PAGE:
if a**2-b**2 !=0:

if a**2-b**2 > 0:

list1.append(a**2-b**2)

list2=[]

for j in list1:

for c in range(2,200):

for d in range(2,200):

if c**3-d**3 == j:

list2.append(c**3-d**3)

print(list2)

for k in list2:

for e in range(2,200):

for f in range(2,200):

if k == e**4-f**4:

print(k)

Very pleasingly this does indeed find some solutions:

9919: Which can be formed as either 100^{2}-9^{2} or 22^{3}-9^{3} or 10^{4}-3^{4}.

14625: Which can be formed as either 121^{2}-4^{2} or 25^{3}-10^{3} or 11^{4}-2^{4}.

Given that these took some time to find, I think it’ll require a lot of computer power (or a better designed code) to find any number which is a hollow square, hollow cube, hollow hypercube *and* hollow 5-dimensional cube, but I would expect that there is a number out there that satisfies all criteria. Maybe you can find it?

**Waging war with maths: Hollow squares**

The picture above [US National Archives, Wikipedia] shows an example of the hollow square infantry formation which was used in wars over several hundred years. The idea was to have an outer square of men, with an inner empty square. This then allowed the men in the formation to be tightly packed, facing the enemy in all 4 directions, whilst the hollow centre allowed the men flexibility to rotate (and also was a place to hold supplies). It was one of the infantry formations of choice against charging cavalry.

So, the question is, what groupings of men can be arranged into a hollow square? This is a current Nrich investigation, so I thought I’d do a mini-investigation on this.

We can rethink this question as asking which numbers can be written as the difference between 2 squares. For example in the following diagram (from the Nrich task Hollow Squares)

We can see that the hollow square formation contains a larger square of 20 by 20 and a smaller hollow square of 8 by 8. Therefore the number of men in this formation is:

20^{2}-8^{2} = 336.

The first question we might ask therefore is how many numbers from 1-100 can be written as the difference between 2 squares? These will all be potential formations for our army.

I wrote a quick code on Python to find all these combinations. I included 0 as a square number (though this no longer creates a hollow square, rather just a square!). You can copy this and run it in a Python editor like Repl.it.

for k in range(1,50):

```
```

` for a in range(0, 100):`

for b in range(0,100):

if a**2-b**2 == k :

print(k,a,b)

This returned the following results:

1 1 0

3 2 1

4 2 0

5 3 2

7 4 3

8 3 1

9 3 0

9 5 4

11 6 5

12 4 2

13 7 6

15 4 1

15 8 7

16 4 0

16 5 3

17 9 8

19 10 9

20 6 4

21 5 2

21 11 10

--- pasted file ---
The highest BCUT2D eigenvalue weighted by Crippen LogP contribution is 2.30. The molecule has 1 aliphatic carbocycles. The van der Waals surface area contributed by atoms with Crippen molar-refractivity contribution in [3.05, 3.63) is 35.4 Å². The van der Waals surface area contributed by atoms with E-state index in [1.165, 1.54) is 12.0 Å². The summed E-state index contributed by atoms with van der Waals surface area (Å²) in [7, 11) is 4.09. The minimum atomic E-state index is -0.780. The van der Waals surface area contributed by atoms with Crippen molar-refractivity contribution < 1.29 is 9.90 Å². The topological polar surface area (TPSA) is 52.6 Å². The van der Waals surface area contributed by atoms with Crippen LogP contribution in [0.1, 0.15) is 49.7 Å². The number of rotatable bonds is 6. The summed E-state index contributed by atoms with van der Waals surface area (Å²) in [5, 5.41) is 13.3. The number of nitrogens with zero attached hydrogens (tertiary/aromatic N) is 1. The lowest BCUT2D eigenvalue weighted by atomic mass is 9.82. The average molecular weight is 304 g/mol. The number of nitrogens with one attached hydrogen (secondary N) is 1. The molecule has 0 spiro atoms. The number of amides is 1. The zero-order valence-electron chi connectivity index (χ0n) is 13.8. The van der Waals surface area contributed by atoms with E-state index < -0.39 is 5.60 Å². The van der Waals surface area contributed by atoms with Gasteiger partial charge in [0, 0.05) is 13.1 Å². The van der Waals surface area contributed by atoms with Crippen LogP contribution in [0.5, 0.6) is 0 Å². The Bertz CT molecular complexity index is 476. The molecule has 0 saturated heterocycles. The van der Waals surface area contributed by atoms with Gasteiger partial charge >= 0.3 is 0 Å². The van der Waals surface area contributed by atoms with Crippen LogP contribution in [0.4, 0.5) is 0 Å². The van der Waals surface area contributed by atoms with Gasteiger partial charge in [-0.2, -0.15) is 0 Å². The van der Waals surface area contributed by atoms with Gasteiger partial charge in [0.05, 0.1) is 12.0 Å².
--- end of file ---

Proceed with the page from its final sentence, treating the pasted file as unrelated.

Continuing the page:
23 12 11

24 5 1

24 7 5

25 5 0

25 13 12

27 6 3

27 14 13

28 8 6

29 15 14

31 16 15

32 6 2

32 9 7

33 7 4

33 17 16

35 6 1

35 18 17

36 6 0

36 10 8

37 19 18

39 8 5

39 20 19

40 7 3

40 11 9

41 21 20

43 22 21

44 12 10

45 7 2

45 9 6

45 23 22

47 24 23

48 7 1

48 8 4

48 13 11

49 7 0

49 25 24

Therefore we can see that the numbers with no solutions found are:

2,6,10,14,18,22,26,30,34,38,42,46,50

which are all clearly in the sequence 4n-2.

Thinking about this, we can see that this can be written as 2(2n-1) which is the product of an even number and an odd number. This means that all numbers in this sequence will require an odd factor in each of their factor pairs:

eg. 50 can be written as 10 (even) x 5 (odd) or 2 (even) x 25 (odd) etc.

But with a^{2}-b^{2} = (a+b)(a-b), due to symmetries we will always end up with (a+b) and (a-b) being both even or both odd, so we can’t create a number with a factor pair of one odd and one even number. Therefore numbers in the sequence 4n-2 can’t be formed as the difference of 2 squares. There are some nicer (more formal) proofs of this here.

**A battalion with 960 soldiers**

Next we are asked to find how many different ways of arranging 960 soldiers in a hollow square. So let’s modify the code first:

for a in range(0, 1000):

for b in range(0,1000):

if a**2-b**2 == 960 :

print(a,b)

Which gives us the following solutions:

31 1

32 8

34 14

38 22

46 34

53 43

64 56

83 77

122 118

241 239

**General patterns**

We can notice that when the number of soldiers is 1,3,5,7,9,11 (2n-1) we can always find a solution with the pair n and n-1. For example, 21 can be written as 2n-1 with n = 11. Therefore we have 10 and 11 as our pair of squares. This works because 11^{2}-10^{2} = (11+10)(11-10) returns the factor pair 21 and 1. In general it always returns the factor pair, 2n-1 and 1.

We can also notice that when the number of soldiers is 4,8,12,16,20 (4n) we can always find a solution with the pair n+1 and n-1. For example, 20 can be written as 4n with n = 5. Therefore we have 6 and 4 as our pair of squares. This works because 6^{2}-4^{2} = (6+4)(6-4) returns the factor pair 10 and 2. In general it always returns the factor pair, 2n and 2.

And we have already shown that numbers 2,6,10,14,18,22 (4n-2) will have no solution. These 3 sequences account for all the natural numbers (as 2n-1 incorporates the 2 sequences 4n-3 and 4n-1).

So, we have found a method of always finding a hollow square formation (if one exists) as well as being able to use some computer code to find other possible solutions. There are lots of other avenues to explore here – could you find a method for finding all possible combinations for a given number of men? What happens when the hollow squares become rectangles?